Quick -- what's the fastest way to sink shares of a company's stock? Missing analyst estimates and then lowering forward guidance, of course. Shares of LifeCell (NASDAQ:LIFC), the New Jersey-based maker of human tissue repair products, are down almost 25% after it reported this double-whammy today with its Q3 earnings announcement.

The quarter actually wasn't that bad for LifeCell. Product revenue was up significantly to $35 million; gross margins were strong at 70%, up from 65% in the third quarter of last year; and net margins were up sharply to a respectable 14.4%.


Y-O-Y Growth

Net Margins

Q3 06




Q2 06




Q1 06




Q4 05




*in millions

The problems for LifeCell came because analysts were expecting it to earn $0.16 a share, or $5.1 million for the quarter, and the company made only $0.15 a share. But that number was still up 50% compared with a year ago, so it's hard to see what the big deal was here.

The more likely reason for today's sharp decline in shares was that LifeCell guided for fourth-quarter revenue to be $36 million to $38 million, which is up at least 33% over last year, but signals that its sales growth is slowing down. LifeCell also lowered earnings guidance for 2006 to $0.57-$0.59 a share from its previously announced $0.59-$0.63 per share. This is still more than 50% higher than the $0.36 a share the company earned in 2005, but LifeCell has a lot of earnings growth baked into the stock; it was trading at nearly 60 times 2006 earnings before today's downturn.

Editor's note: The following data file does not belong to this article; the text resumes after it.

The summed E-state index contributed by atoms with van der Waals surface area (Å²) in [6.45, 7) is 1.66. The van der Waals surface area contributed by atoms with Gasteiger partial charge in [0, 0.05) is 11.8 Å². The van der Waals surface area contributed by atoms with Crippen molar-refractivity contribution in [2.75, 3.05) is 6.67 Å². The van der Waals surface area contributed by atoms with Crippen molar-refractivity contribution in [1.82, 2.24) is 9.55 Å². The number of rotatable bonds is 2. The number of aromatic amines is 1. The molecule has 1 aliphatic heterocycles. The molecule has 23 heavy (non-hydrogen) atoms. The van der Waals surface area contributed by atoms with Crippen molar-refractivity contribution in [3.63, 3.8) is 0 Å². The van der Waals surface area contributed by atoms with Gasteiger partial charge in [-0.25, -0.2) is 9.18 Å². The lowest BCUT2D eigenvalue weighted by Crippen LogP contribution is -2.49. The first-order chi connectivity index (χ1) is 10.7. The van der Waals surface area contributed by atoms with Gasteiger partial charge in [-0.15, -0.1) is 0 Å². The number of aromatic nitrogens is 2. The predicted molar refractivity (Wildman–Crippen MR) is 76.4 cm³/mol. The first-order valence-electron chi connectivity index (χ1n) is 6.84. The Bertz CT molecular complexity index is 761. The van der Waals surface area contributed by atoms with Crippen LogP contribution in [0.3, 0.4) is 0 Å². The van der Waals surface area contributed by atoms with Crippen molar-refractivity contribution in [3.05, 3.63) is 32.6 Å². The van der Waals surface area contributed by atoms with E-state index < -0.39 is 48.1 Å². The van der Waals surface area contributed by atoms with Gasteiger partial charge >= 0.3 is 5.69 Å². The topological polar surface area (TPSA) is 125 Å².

LifeCell's products are scientifically cutting-edge, and the idea of using someone else's skin to help repair injuries is admittedly pretty cool. Sadly, that's not enough to make up for an overvalued stock, and that's exactly was LifeCell's shares were -- before today, at least. LifeCell needs sales growth or a pickup in margins if it doesn't want more days like this one.

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Fool contributor Brian Lawler does not own shares of any company mentioned in this article. The Fool has a disclosure policy.